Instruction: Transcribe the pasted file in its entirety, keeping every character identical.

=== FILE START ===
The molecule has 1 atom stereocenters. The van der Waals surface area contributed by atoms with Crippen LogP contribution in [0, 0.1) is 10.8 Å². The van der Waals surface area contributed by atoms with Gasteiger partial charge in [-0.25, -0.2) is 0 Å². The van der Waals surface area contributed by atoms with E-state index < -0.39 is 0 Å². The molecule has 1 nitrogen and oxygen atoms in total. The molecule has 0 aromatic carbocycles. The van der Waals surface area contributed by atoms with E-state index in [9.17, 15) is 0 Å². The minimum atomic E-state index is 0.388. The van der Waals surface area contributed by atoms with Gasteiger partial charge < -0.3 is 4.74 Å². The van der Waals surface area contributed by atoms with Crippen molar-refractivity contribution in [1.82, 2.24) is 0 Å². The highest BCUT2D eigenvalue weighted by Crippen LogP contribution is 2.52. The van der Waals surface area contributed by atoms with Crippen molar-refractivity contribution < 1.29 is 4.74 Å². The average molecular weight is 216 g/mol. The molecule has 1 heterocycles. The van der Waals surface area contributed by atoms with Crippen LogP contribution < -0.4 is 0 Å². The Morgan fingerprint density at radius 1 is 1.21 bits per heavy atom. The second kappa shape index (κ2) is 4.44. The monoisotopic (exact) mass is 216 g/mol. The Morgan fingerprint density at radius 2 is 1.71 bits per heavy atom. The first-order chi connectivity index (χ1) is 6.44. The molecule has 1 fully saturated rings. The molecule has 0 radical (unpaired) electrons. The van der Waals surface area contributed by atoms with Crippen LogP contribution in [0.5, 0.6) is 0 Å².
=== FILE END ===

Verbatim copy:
The molecule has 1 atom stereocenters. The van der Waals surface area contributed by atoms with Crippen LogP contribution in [0, 0.1) is 10.8 Å². The van der Waals surface area contributed by atoms with Gasteiger partial charge in [-0.25, -0.2) is 0 Å². The van der Waals surface area contributed by atoms with E-state index < -0.39 is 0 Å². The molecule has 1 nitrogen and oxygen atoms in total. The molecule has 0 aromatic carbocycles. The van der Waals surface area contributed by atoms with E-state index in [9.17, 15) is 0 Å². The minimum atomic E-state index is 0.388. The van der Waals surface area contributed by atoms with Gasteiger partial charge < -0.3 is 4.74 Å². The van der Waals surface area contributed by atoms with Crippen molar-refractivity contribution in [1.82, 2.24) is 0 Å². The highest BCUT2D eigenvalue weighted by Crippen LogP contribution is 2.52. The van der Waals surface area contributed by atoms with Crippen molar-refractivity contribution < 1.29 is 4.74 Å². The average molecular weight is 216 g/mol. The molecule has 1 heterocycles. The van der Waals surface area contributed by atoms with Crippen LogP contribution < -0.4 is 0 Å². The Morgan fingerprint density at radius 1 is 1.21 bits per heavy atom. The second kappa shape index (κ2) is 4.44. The monoisotopic (exact) mass is 216 g/mol. The Morgan fingerprint density at radius 2 is 1.71 bits per heavy atom. The first-order chi connectivity index (χ1) is 6.44. The molecule has 1 fully saturated rings. The molecule has 0 radical (unpaired) electrons. The van der Waals surface area contributed by atoms with Crippen LogP contribution in [0.5, 0.6) is 0 Å².